Washington — Researchers unveiling critical trial results of a potentially major anti-malaria vaccine are expressing disappointment that the drug's efficacy levels have proved lower than they had anticipated.
Following on decades of research, the third phase of testing on a vaccine known as RTS,S found that the drug reduced malaria rates among infants (age six to 12 weeks) by about a third, far lower than expected.
The study, funded largely by the Bill & Melinda Gates Foundation, is part of the largest malaria trial ever conducted, taking place in seven African countries. Results were published Friday in the New England Journal of Medicine, a U.S. publication.
While still significant, the results were disappointing in having followed surprisingly positive findings last year, when a similar study suggested that RTS,S was almost twice as effective (47-56 percent) on slightly older children, those five to 17 months old.
If this most recent phase could replicate that level of efficacy among infants, researchers had hoped that RTS,S doses could become incorporated into the standard round of initial vaccinations commonly given to newborns - an approach that has now been proven safe.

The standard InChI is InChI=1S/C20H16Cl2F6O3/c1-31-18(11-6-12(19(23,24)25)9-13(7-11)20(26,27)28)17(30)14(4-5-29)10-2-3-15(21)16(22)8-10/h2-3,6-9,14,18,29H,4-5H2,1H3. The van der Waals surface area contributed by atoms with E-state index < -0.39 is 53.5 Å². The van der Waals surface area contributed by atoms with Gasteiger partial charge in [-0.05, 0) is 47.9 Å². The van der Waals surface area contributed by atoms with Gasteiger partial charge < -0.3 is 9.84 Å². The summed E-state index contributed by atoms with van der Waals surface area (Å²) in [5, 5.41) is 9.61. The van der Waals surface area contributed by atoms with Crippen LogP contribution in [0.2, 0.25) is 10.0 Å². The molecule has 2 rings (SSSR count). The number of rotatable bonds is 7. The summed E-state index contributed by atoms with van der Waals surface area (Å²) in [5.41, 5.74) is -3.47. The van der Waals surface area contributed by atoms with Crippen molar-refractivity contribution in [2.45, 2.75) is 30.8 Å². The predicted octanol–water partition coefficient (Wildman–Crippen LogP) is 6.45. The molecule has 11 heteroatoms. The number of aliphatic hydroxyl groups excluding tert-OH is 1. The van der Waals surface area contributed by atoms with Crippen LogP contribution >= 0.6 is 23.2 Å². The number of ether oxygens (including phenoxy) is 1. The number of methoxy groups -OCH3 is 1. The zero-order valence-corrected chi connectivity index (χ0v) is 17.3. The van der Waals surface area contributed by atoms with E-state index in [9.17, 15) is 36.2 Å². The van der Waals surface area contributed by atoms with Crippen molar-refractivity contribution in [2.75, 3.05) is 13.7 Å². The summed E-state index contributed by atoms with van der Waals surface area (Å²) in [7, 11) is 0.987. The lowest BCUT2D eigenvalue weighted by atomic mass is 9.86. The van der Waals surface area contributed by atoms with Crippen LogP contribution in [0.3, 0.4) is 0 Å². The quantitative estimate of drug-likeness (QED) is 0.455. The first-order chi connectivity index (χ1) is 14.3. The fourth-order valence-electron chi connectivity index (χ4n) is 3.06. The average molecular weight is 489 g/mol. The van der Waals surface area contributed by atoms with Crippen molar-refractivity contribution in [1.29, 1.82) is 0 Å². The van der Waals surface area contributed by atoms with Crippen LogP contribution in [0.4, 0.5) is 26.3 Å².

"It's a little frustrating that we're seeing different levels of protection in different age groups compared to last year and this year," Andrew Witty, the CEO of GlaxoSmithKline, a major drugs manufacturer and one of the central partners in developing RTS,S, told journalists Friday from London.
"As it turns out, this phase of study was not the final step that I think many people might have hoped. But it's an important step and takes us further forward towards the goal we've been working toward over the past 50 years ... this remains the lead and most encouraging candidate vaccine."
Indeed, the new research constitutes the first time that scientists have found such high efficacy for an anti-malarial vaccine for infants. Witty notes that if the two rounds of study had been reversed, the psychological impact would be far different and the findings would undoubtedly have been widely lauded.
Further, the higher efficacy among the slightly older cohort remains extremely important, given that scientists have found that this age category has greater susceptibility to severe cases of malaria than do infants. While the ease of a single early vaccination would have been the most efficient scenario, researchers say they will now be looking into additional strengthening options, such as giving toddlers a booster later on.
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